Advocates say just prescribing drugs for Black youth doesn’t solve problems

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( – The Rev. Fred Shaw, Jr., of the Basic Life Institute in Compton, Calif., has been working with troubled youth and gang-bangers for over a decade. But as he tries to help them turn their lives around, the specter of drugs has surfaced. Not illegal drugs, like crack cocaine or meth, but legal drugs that the activist is concerned with.

He believes psychotropic drugs, like Ritalin, are over-prescribed, and hastily dispensed to control young people, instead of helping them deal with serious emotional and social problems. “We don’t even know the full scope of the impact of these drugs on our youth and people don’t care enough to test whether or not it’s the stimulants that are causing them to shoot and violently kill one another,” he said.


Before working with the Basic Life Institute, the Rev. Shaw co-owned a group home and was stunned by the number of Black youth that were medicated. “African Americans are 16 percent of the nation’s student population but we’re 32 percent of students being drugged, but it’s so entrenched into the system that people have bought into the process wholesale,” he said.

He believes authorities stopped referring clients because he opposed drugging of youth in his group home. The activist also believes mental health drug campaigns are well orchestrated and pushed by pharmaceutical companies. “They fund the psychiatric research, then the psychiatrists develop diagnoses which allows the companies to sell their drugs through them. One hand is washing the other, and they have studied normal adolescent behaviors and made them mental disorders,” Rev. Shaw charged.

Psychotropic drugs are prescribed to treat mental disorders and diseases. That means the same drugs may be used to calm youngsters who are hyper and to stimulate young people who may be depressed.

The most common diagnosis that results in drug treatments is Attention Deficit and Hyperactivity Disorder (ADHD). According to the FDA, ADHD accounts for up to 50 percent of mental health referrals for children and at least 7.5 percent of all school-aged children are affected by ADHD. The National Center for Health Statistics reports that 4.7 million children between 3-17 years of age were diagnosed with ADHD. The percentage of boys was 9.5 percent while girls comprised 5.9 percent.

The fears voiced by Rev. Shaw aren’t new and Black psychologists have raised questions about the impact and long-term effects of drugging Black children diagnosed with Attention Deficit Disorder. Some federal warnings boost their worries.

Last year, the Food and Drug Administration ordered manufacturers of psychotropic drugs to develop patient medication guides to warn of possible cardiovascular risks associated with the drugs. Such drugs, which include Ritalin, Concerta, Adderall and Strattera, are usually given to children diagnosed with ADD or ADHD. Side affects include anxiety or nervousness; headache or dizziness; insomnia; headache, stomach pain, sleeplessness and decreased appetite.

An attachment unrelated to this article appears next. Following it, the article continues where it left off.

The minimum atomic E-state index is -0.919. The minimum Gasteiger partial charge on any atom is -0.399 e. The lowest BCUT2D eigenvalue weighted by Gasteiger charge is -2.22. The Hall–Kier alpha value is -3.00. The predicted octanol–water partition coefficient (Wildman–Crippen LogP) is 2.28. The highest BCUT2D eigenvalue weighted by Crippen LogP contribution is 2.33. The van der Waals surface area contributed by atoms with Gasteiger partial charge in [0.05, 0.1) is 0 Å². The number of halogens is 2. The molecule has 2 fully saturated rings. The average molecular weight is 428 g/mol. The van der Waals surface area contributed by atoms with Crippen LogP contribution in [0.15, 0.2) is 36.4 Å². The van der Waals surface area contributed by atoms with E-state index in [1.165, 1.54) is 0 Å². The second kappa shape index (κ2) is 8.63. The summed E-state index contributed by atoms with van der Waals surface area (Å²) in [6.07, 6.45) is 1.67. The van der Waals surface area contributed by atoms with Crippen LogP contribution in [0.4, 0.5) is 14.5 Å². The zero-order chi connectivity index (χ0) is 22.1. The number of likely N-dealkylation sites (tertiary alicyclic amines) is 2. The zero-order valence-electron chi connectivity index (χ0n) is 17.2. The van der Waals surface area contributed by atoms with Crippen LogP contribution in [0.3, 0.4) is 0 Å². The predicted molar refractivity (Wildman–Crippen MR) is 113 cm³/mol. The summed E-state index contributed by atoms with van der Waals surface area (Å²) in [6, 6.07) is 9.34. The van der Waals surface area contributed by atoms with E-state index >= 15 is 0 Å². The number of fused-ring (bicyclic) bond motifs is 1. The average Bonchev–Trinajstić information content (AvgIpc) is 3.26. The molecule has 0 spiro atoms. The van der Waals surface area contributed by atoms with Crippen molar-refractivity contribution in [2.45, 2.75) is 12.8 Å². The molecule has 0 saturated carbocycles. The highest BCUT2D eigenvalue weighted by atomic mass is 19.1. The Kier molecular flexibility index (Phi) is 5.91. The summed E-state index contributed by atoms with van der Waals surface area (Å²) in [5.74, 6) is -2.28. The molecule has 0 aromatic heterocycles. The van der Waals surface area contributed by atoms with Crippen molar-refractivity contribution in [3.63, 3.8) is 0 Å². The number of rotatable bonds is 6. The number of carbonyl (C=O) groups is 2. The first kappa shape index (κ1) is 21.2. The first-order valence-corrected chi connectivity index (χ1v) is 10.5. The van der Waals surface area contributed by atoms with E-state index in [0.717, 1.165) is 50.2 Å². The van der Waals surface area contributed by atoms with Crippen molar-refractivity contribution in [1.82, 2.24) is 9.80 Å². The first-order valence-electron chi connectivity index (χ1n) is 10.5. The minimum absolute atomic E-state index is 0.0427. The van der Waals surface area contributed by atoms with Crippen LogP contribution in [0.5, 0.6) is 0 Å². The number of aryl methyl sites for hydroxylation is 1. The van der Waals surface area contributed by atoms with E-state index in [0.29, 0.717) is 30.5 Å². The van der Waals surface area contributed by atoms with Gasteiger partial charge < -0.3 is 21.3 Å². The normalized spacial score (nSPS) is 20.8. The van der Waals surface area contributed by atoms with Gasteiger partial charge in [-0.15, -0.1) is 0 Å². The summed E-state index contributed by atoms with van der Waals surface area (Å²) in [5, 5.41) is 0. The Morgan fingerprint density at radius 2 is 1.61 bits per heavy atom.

Early last year, the FDA also indicated that ADHD medicines showed a slight risk (about 1 per 1,000) for drug-related psychiatric adverse events, including hearing voices, becoming suspicious for no reason, or becoming manic, even in patients who did not have previous psychiatric problems.

The Centers for Disease Control lists symptoms of ADHD as often fidgeting with hands or feet; squirming in seat; running or climbing when inappropriate; feeling restless; often on the go and talks excessively; and often acting as if driven by a motor.

According to Dr. Ronald Beavers, a psychologist with the Positive Imagery Foundation in South Los Angeles, Black children are disproportionately represented because their needs are greater.

“Our children are locked more into the system and when you look at the statistics and those in foster care and up for adoption, and see what ethnic group is overrepresented, question marks should be coming up because it’s African Americans. Eighty percent of adoptions and 80 percent of foster care are Black children,” Dr. Beavers told The Final Call.

Alternatives to drugs, like group counseling, life skills and culturally competent parenting education, are usually counted out because they cost time and money, he added.

“The ultimate alternative for Blacks is learning how to live,” Dr. Beavers said.

An employee with the Los Angeles Department of Children and Family Services told The Final Call, the department tracks foster care children who are taking psychotropic drugs, but the numbers are not easy to get. Even high-ranking employees find it difficult to get the actual facts about the drugging of children because the numbers are an embarrassment to the department, said the employee, who has a background in social work. The employee asked to remain anonymous.

Problems in education

School is often the place where youngsters are diagnosed with behavioral problems and Black males are disproportionately diagnosed as having problems. Some Black psychiatrists say drugs aren’t the only way to capture the attention of Black boys. There are ways to shorten and gear lesson plans toward male interests and utilize training in male learning styles to improve classroom behavior, they say.

Although they believe medication is warranted for children with learning disorders, some Black psychiatrists say viable alternatives must not be bypassed. Drugs, they say, are often used to control Black youth.

“Part of the problem is we don’t know what the hell they are putting into our kids or into us. As a nation of people, if we had a nation, then we would start by doing some blood work on these kids to see just what’s happening with their chemistry and just what these people are injecting into us,” said Dr. Harry Davidson of the International Association of African Healers, Thinkers and Priests.